Letting go of things that don’t serve us



This past year, we have been living in a state of chronic clutter. It was driving me crazy. So last month, I analyzed the situation and made a plan. It turned out we had too much stuff and too little space. As every organizational guru can tell you, in order to live in an organized home, every item does need to have its own place. In our home that wasn’t the case anymore. And although I do have some organizational talent, my husband and daughter definitely haven’t. If things don’t have their own clearly defined place, they’re lost. With a busy husband, a growing-up daughter, my own ambitions and fluctuating energy levels, that posed a problem. Especially, because my energy level is negatively correlated to the level of clutter in our home.

Last weekend, we  built additional shelving, hung two coat racks, and even a shelving unit just for bags. Today, our mud slash utility slash laundry room is an organizational heaven. As we only put back what we really wanted to keep, we were left with four boxes of stuff for charity, three crates for my daughter to sell at the children’s flee market on King’s Day and a shelving unit that doesn’t fit our needs anymore to sell on E-bay. As we all know, purging begets purging. So yesterday, as I was looking at every item in my living room through the eyes of a purger, asking myself if it could stay or had to go, my eye fell on a tray of orchids, in their resting state, waiting to bloom again. I love orchids, they are my favorite plants. When they are in bloom. In their resting state, they are, what can I say, not exactly a sight for sore eyes. And as I don’t particularly enjoy the process of getting them to bloom again, I decided to say my farewells. I put them on the counter with some other stuff to be tossed, when my mind started racing. “Couldn’t I keep them?  Couldn’t I put them somewhere else, less visible?” Now you have to know that I don’t have a track record of bringing orchids to bloom again. I am not even particularly well at keeping them in bloom. “Maybe if I tried harder they would come to bloom. I should keep them, really, I just should do my best and make them come to bloom. It would be a waste to throw them away. Buying new orchids, when mine are done blooming is unsustainable behavior,” the voice in my head ranted. “Maybe I could keep them,” I kept thinking.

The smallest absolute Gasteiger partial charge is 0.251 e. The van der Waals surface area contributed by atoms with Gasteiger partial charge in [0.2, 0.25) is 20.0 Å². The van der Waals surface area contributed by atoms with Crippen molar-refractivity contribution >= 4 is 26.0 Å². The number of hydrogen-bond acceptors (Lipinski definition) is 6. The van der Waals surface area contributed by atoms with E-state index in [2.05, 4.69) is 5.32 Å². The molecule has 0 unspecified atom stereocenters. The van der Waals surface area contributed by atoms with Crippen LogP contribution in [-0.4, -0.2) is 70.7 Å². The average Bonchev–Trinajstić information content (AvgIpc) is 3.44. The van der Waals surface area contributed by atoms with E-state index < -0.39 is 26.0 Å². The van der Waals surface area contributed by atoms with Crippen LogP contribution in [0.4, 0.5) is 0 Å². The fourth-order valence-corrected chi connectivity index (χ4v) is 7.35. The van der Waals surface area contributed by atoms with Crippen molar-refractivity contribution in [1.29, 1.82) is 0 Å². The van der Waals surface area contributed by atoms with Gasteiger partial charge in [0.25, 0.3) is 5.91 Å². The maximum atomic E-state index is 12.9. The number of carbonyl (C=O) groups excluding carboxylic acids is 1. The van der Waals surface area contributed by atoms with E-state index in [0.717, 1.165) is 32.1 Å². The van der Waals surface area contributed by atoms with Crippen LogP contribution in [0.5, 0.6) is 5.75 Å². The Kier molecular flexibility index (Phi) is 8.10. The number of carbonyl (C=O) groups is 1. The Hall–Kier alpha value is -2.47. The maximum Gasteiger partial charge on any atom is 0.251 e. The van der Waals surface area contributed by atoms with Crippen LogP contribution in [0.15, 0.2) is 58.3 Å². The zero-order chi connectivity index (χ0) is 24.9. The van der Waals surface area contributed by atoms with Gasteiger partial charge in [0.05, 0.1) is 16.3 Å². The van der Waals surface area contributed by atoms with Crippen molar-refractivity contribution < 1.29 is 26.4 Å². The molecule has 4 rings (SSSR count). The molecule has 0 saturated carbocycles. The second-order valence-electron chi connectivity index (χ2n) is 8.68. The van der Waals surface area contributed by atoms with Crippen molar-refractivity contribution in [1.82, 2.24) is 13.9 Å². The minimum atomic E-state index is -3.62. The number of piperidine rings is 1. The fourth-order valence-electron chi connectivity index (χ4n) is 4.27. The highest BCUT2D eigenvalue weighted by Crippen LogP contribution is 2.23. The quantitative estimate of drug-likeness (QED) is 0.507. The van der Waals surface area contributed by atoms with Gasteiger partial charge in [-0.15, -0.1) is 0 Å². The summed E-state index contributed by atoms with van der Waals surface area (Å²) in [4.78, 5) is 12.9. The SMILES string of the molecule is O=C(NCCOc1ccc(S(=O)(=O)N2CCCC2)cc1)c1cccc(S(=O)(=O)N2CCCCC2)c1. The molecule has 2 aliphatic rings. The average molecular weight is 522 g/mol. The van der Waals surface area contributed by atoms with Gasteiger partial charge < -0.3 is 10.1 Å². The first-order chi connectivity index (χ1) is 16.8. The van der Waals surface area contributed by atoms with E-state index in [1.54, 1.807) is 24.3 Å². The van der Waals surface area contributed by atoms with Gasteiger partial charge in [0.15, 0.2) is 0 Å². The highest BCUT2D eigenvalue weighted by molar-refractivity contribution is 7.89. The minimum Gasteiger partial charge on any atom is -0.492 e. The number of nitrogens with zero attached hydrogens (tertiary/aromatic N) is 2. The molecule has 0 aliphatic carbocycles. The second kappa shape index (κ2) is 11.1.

This morning, I decided that I will not throw away those leafy orchids. I will put them on the sidewalk. They will be free for anyone who wants them. Because while I am financially blessed to be able to buy orchids when mine are done blooming, some people aren’t. And while I don’t like resurrecting orchids, there surely will be people who get a kick out of that. I decided that I am not a bad person because I love keeping orchids even though caring for indoor plants is not my thing, the beauty of orchids bring me a great amount of joy.  I decided too that what I will not do, however, is keep them, non-blooming orchids cost me a lot of energy, and I am not an irresponsible world citizen if I don’t keep them.  In my home and in my life I will not hold on to things that don’t bring me joy, or even worse that induce guilt. I want my home to reflect who I am becoming.  For me this simple choice of giving away my orchids to whoever loves them enough to bring them back to bloom builds integrity, honoring my needs for sustainability, for beauty and harmony, and my need to be free of things that are emotionally binding me to a past version of myself. I know for sure that when we let go of what does’t serve us anymore, that which binds us to the past, however big or small it may seem, we allow ourselves to be a truer version of ourselves.

Now, my question to you: what can you let go of today, no matter how small, that is holding you back in becoming the truest version of yourself? Uncover what this item represented or still represents to you, thank it for all it has given you and then as you let go of it, let go of the limiting beliefs and the emotions that are attached to it. Celebrate this step toward a truer you, recognize it as an act of self-love, and welcome the space it creates in your life. Happy purging!


photo by Alfred Borchard


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